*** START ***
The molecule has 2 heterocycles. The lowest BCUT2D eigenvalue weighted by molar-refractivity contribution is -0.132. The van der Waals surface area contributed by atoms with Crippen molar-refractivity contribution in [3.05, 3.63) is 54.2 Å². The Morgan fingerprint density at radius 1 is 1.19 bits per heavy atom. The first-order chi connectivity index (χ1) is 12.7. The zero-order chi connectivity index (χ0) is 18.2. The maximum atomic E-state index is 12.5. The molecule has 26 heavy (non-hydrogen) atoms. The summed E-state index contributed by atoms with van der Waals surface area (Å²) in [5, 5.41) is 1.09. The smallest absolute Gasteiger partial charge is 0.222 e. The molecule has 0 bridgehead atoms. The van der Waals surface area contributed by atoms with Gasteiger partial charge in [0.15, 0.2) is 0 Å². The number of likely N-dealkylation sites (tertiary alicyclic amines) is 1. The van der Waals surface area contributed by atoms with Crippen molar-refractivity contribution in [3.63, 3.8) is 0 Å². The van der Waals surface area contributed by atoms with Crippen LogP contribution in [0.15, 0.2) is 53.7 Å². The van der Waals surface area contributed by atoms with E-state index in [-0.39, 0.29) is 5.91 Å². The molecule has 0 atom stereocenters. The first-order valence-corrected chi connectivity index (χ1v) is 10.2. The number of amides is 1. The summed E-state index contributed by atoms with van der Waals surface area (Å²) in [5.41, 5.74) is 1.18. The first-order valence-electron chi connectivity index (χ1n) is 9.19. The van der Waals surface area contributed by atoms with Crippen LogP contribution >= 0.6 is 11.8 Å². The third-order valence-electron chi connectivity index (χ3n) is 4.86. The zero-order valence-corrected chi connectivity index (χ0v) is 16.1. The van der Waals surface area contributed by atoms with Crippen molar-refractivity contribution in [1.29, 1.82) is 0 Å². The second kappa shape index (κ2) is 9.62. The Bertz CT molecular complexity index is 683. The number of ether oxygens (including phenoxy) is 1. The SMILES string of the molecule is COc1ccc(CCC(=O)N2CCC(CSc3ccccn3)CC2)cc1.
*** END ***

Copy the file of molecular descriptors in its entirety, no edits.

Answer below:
The molecule has 2 heterocycles. The lowest BCUT2D eigenvalue weighted by molar-refractivity contribution is -0.132. The van der Waals surface area contributed by atoms with Crippen molar-refractivity contribution in [3.05, 3.63) is 54.2 Å². The Morgan fingerprint density at radius 1 is 1.19 bits per heavy atom. The first-order chi connectivity index (χ1) is 12.7. The zero-order chi connectivity index (χ0) is 18.2. The maximum atomic E-state index is 12.5. The molecule has 26 heavy (non-hydrogen) atoms. The summed E-state index contributed by atoms with van der Waals surface area (Å²) in [5, 5.41) is 1.09. The smallest absolute Gasteiger partial charge is 0.222 e. The molecule has 0 bridgehead atoms. The van der Waals surface area contributed by atoms with Gasteiger partial charge in [0.15, 0.2) is 0 Å². The number of likely N-dealkylation sites (tertiary alicyclic amines) is 1. The van der Waals surface area contributed by atoms with Crippen molar-refractivity contribution in [3.63, 3.8) is 0 Å². The van der Waals surface area contributed by atoms with Crippen LogP contribution in [0.15, 0.2) is 53.7 Å². The van der Waals surface area contributed by atoms with E-state index in [-0.39, 0.29) is 5.91 Å². The molecule has 0 atom stereocenters. The first-order valence-corrected chi connectivity index (χ1v) is 10.2. The number of amides is 1. The summed E-state index contributed by atoms with van der Waals surface area (Å²) in [5.41, 5.74) is 1.18. The first-order valence-electron chi connectivity index (χ1n) is 9.19. The van der Waals surface area contributed by atoms with Crippen LogP contribution >= 0.6 is 11.8 Å². The third-order valence-electron chi connectivity index (χ3n) is 4.86. The zero-order valence-corrected chi connectivity index (χ0v) is 16.1. The van der Waals surface area contributed by atoms with Crippen molar-refractivity contribution in [1.29, 1.82) is 0 Å². The second kappa shape index (κ2) is 9.62. The Bertz CT molecular complexity index is 683. The number of ether oxygens (including phenoxy) is 1. The SMILES string of the molecule is COc1ccc(CCC(=O)N2CCC(CSc3ccccn3)CC2)cc1.